August 9, 2014 § 4 Comments
This post is a co-production with my friend and colleague Steven Cook, and is cross-posted on his blog From the Potomac to the Euphrates.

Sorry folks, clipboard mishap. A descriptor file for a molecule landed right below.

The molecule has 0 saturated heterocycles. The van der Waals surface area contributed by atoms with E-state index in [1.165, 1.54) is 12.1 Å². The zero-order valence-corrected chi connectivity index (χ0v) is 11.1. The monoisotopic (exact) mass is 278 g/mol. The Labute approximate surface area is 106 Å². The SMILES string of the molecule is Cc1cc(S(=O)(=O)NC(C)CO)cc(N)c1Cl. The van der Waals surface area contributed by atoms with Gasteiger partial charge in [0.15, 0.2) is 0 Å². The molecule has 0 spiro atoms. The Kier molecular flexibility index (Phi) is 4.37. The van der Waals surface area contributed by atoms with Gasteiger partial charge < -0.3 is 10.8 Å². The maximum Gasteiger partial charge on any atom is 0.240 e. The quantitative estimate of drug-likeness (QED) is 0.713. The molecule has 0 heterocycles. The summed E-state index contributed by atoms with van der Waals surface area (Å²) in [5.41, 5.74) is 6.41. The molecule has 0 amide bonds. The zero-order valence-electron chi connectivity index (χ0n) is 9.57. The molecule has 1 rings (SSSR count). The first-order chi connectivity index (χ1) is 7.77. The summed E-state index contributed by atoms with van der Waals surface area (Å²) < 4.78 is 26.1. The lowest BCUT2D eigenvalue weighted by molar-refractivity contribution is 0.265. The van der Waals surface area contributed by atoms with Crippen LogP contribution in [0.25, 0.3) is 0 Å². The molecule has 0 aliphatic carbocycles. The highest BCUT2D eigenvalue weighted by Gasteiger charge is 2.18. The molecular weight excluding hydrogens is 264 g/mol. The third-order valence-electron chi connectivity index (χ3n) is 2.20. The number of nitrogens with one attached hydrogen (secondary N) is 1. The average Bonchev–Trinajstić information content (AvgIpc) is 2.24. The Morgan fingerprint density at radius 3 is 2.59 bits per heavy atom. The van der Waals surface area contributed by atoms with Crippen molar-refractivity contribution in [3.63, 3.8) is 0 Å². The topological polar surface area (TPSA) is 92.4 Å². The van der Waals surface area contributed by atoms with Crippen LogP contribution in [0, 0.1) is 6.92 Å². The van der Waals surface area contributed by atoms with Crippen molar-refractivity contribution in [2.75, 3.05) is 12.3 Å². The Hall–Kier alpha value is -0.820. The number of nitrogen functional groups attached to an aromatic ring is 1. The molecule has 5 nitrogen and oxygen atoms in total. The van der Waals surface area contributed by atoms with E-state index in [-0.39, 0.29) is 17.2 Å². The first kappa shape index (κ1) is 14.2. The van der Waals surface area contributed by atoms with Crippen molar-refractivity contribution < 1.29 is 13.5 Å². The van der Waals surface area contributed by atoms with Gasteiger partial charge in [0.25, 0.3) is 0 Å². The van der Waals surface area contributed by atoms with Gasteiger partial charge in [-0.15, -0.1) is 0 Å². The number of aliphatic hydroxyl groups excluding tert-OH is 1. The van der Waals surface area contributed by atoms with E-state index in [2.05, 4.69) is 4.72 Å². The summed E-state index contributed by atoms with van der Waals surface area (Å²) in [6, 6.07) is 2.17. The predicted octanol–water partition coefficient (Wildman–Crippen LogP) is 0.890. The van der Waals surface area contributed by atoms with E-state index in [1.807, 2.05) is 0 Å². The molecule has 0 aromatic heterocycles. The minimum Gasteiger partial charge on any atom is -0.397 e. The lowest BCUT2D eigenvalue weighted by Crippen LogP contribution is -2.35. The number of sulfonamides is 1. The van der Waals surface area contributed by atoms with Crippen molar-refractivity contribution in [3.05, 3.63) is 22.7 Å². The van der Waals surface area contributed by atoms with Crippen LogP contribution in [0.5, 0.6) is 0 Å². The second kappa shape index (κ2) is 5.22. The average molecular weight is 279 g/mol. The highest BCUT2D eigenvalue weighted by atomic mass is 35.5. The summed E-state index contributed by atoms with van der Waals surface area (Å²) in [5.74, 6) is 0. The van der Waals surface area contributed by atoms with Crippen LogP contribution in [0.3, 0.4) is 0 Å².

When Turks go to the polls on August 10 to directly elect their president for the first time in the Turkish Republic’s history, the potential leading vote getter will be a man of impeccable religious credentials. This candidate has a graduate degree from al-Azhar University and previously served as the secretary-general of the Jeddah-based Organization of the Islamic Conference (OIC). Before being appointed to this position that he held for eight years, he was the founding director-general of the OIC-affiliated Research Center for Islamic History, Art, and Culture. While in Saudi Arabia, he proved himself both an adept and savvy leader of the multinational organization in his charge as well as a faithful servant of the ruling Justice and Development Party (AKP) and its worldview. He has decried the loss of spirituality in Islam and is himself the son of a well-known Islamic scholar. Yet this candidate is not Recep Tayyip Erdoğan; it is Ekmeleddin Ihsanoğlu, who is carrying the banner as the joint candidate of the secular Kemalist Republican People’s Party (CHP) and the rightwing Nationalist Movement Party (MHP).